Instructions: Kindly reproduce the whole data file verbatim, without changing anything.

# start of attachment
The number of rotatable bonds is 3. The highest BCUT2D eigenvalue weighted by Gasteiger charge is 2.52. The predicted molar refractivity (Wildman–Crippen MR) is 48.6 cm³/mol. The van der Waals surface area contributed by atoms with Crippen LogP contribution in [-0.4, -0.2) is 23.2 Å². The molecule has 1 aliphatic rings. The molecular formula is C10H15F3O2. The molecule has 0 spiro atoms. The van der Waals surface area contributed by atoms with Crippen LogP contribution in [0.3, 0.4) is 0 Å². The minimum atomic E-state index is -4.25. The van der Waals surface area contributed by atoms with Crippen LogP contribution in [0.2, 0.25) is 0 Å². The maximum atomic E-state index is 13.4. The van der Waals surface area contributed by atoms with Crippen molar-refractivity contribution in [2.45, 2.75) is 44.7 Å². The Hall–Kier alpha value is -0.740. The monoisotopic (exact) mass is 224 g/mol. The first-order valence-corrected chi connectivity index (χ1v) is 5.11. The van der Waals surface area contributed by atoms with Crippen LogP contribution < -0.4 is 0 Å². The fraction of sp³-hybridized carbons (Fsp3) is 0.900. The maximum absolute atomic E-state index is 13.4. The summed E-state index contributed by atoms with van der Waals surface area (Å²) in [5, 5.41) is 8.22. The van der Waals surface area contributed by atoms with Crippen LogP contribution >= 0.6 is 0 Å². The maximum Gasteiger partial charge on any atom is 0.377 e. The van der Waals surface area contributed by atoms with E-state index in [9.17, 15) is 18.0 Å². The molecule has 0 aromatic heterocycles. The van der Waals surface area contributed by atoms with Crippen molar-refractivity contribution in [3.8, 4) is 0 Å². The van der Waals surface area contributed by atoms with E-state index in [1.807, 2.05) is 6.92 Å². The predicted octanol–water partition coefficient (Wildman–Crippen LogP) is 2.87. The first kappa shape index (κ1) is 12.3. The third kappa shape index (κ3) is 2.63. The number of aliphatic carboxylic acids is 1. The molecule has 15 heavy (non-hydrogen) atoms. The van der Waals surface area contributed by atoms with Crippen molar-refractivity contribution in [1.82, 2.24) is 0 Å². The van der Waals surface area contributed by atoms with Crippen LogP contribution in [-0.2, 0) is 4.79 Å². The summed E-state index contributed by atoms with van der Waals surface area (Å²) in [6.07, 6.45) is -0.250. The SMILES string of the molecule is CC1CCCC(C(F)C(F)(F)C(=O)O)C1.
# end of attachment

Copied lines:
The number of rotatable bonds is 3. The highest BCUT2D eigenvalue weighted by Gasteiger charge is 2.52. The predicted molar refractivity (Wildman–Crippen MR) is 48.6 cm³/mol. The van der Waals surface area contributed by atoms with Crippen LogP contribution in [-0.4, -0.2) is 23.2 Å². The molecule has 1 aliphatic rings. The molecular formula is C10H15F3O2. The molecule has 0 spiro atoms. The van der Waals surface area contributed by atoms with Crippen LogP contribution in [0.3, 0.4) is 0 Å². The minimum atomic E-state index is -4.25. The van der Waals surface area contributed by atoms with Crippen LogP contribution in [0.2, 0.25) is 0 Å². The maximum atomic E-state index is 13.4. The van der Waals surface area contributed by atoms with Crippen molar-refractivity contribution in [2.45, 2.75) is 44.7 Å². The Hall–Kier alpha value is -0.740. The monoisotopic (exact) mass is 224 g/mol. The first-order valence-corrected chi connectivity index (χ1v) is 5.11. The van der Waals surface area contributed by atoms with Crippen LogP contribution < -0.4 is 0 Å². The fraction of sp³-hybridized carbons (Fsp3) is 0.900. The maximum absolute atomic E-state index is 13.4. The summed E-state index contributed by atoms with van der Waals surface area (Å²) in [5, 5.41) is 8.22. The van der Waals surface area contributed by atoms with Crippen LogP contribution >= 0.6 is 0 Å². The maximum Gasteiger partial charge on any atom is 0.377 e. The van der Waals surface area contributed by atoms with E-state index in [9.17, 15) is 18.0 Å². The molecule has 0 aromatic heterocycles. The van der Waals surface area contributed by atoms with Crippen molar-refractivity contribution in [3.8, 4) is 0 Å². The van der Waals surface area contributed by atoms with E-state index in [1.807, 2.05) is 6.92 Å². The predicted octanol–water partition coefficient (Wildman–Crippen LogP) is 2.87. The first kappa shape index (κ1) is 12.3. The third kappa shape index (κ3) is 2.63. The number of aliphatic carboxylic acids is 1. The molecule has 15 heavy (non-hydrogen) atoms. The van der Waals surface area contributed by atoms with Crippen molar-refractivity contribution in [1.82, 2.24) is 0 Å². The van der Waals surface area contributed by atoms with Crippen LogP contribution in [-0.2, 0) is 4.79 Å². The summed E-state index contributed by atoms with van der Waals surface area (Å²) in [6.07, 6.45) is -0.250. The SMILES string of the molecule is CC1CCCC(C(F)C(F)(F)C(=O)O)C1.